On Listening and Learning

The occasion was a recent picnic and my discussion with a pharmacist began well. I mentioned that I have often consulted pharmacists about prescription medicines’ side effects and interactions and that experience had led me to study such matters myself. Along the way, I said, I’ve learned that some doctors pay little attention to patients’ reactions to medications.

For some reason she seemed upset by that statement and dismissed it, saying “The great majority of side effects are minor, and the serious ones tend to occur only in a small percentage of cases.” What an odd response from a pharmacist, I thought; it sounds more like something from a pharmaceutical pamphlet implying that suffering is less real or problematic if it occurs infrequently.

Other pharmacists I know readily acknowledge that many doctors are not as attentive as they should be to side effects and interactions, so I wondered why the pharmacist I was speaking to would argue otherwise.

Her final comment was, “I guess we’ll have to agree to disagree.” I smiled politely, yet I couldn’t stop thinking about the implications of the entire exchange. Because she is in early middle age, she is undoubtedly more influenced by the present culture than I am, specifically by Political Correctness.

Perhaps that influence, which is all about feelings rather than reason, made her feel offended by my comments—“How dare he speak to me about pharmacy or medicine—I’m sure he’s neither a pharmacist nor a doctor.” Expressed as a principle, this view would be, “It is inappropriate to form opinions about fields in which one has no formal credentials, and anyone who does so should not be taken seriously.”

That view, of course, is not mere nonsense but dangerous nonsense because it stifles both conversation and enlightenment. The test of whether someone deserves to be listened to is whether he or she grasps the relevant facts of the subject and evaluates them responsibly. How the person acquires the requisite ability is beside the point. History is filled with examples of people who contributed great ideas in fields where they lacked formal credentials—William Shakespeare, Thomas Jefferson, Benjamin Franklin, Abraham Lincoln, Horace Greeley, Mark Twain, Henry Ford, and Steve Jobs, to name but a few.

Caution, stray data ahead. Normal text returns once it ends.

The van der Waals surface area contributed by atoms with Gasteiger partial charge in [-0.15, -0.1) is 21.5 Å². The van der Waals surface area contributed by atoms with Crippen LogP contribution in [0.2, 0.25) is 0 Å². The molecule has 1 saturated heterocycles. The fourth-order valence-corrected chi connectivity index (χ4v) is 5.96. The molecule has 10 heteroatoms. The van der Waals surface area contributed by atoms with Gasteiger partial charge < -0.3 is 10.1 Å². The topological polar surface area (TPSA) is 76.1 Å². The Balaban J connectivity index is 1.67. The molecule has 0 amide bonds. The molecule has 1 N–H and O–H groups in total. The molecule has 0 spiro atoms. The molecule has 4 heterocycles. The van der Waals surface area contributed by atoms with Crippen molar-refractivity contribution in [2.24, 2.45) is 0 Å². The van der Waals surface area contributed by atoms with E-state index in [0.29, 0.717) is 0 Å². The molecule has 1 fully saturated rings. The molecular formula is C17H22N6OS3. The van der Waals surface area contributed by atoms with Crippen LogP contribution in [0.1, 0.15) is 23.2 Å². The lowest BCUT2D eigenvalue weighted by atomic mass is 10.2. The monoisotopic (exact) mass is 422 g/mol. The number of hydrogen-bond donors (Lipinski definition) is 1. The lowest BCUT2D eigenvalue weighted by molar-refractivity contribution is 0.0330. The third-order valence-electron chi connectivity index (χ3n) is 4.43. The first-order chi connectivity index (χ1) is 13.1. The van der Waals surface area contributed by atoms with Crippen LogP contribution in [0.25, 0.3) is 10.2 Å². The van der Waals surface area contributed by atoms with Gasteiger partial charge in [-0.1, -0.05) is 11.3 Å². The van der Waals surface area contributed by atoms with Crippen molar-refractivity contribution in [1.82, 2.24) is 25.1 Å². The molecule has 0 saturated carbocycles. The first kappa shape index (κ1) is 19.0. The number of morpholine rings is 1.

College and graduate degrees guarantee that a person has a certain level of knowledge and skill at the time of graduation, but that guarantee, if not renewed continually by updating the knowledge and practicing the skills, expires rather quickly. Ironically, the person with no formal credentials who acquires the necessary skills and continues to use his or her mind diligently is often more knowledgeable than one with impressive but dusty credentials.

The appropriate question in any discussion is therefore not whether the participants have the expected credentials but whether they know what they are talking about, and that can only be answered by listening carefully to what they say and then deciding. The pharmacist in this case was unaware of my background and evidently had no interest in learning about it or, more importantly, asking what evidence I had to support my position.

The surest way to stifle our own learning is to assume we already know everything worth knowing and have nothing to learn from others. That assumption has been fostered for a couple of generations by the self-esteem movement, and it continues to burden large numbers of people, even highly educated ones like my pharmacist acquaintance.

The smug closed-mindedness of such people not only denies them the benefits of fresh perspectives and analogical insights. It also impoverishes discourse in the broader culture.

Copyright © 2017 by Vincent Ryan Ruggiero. All rights reserved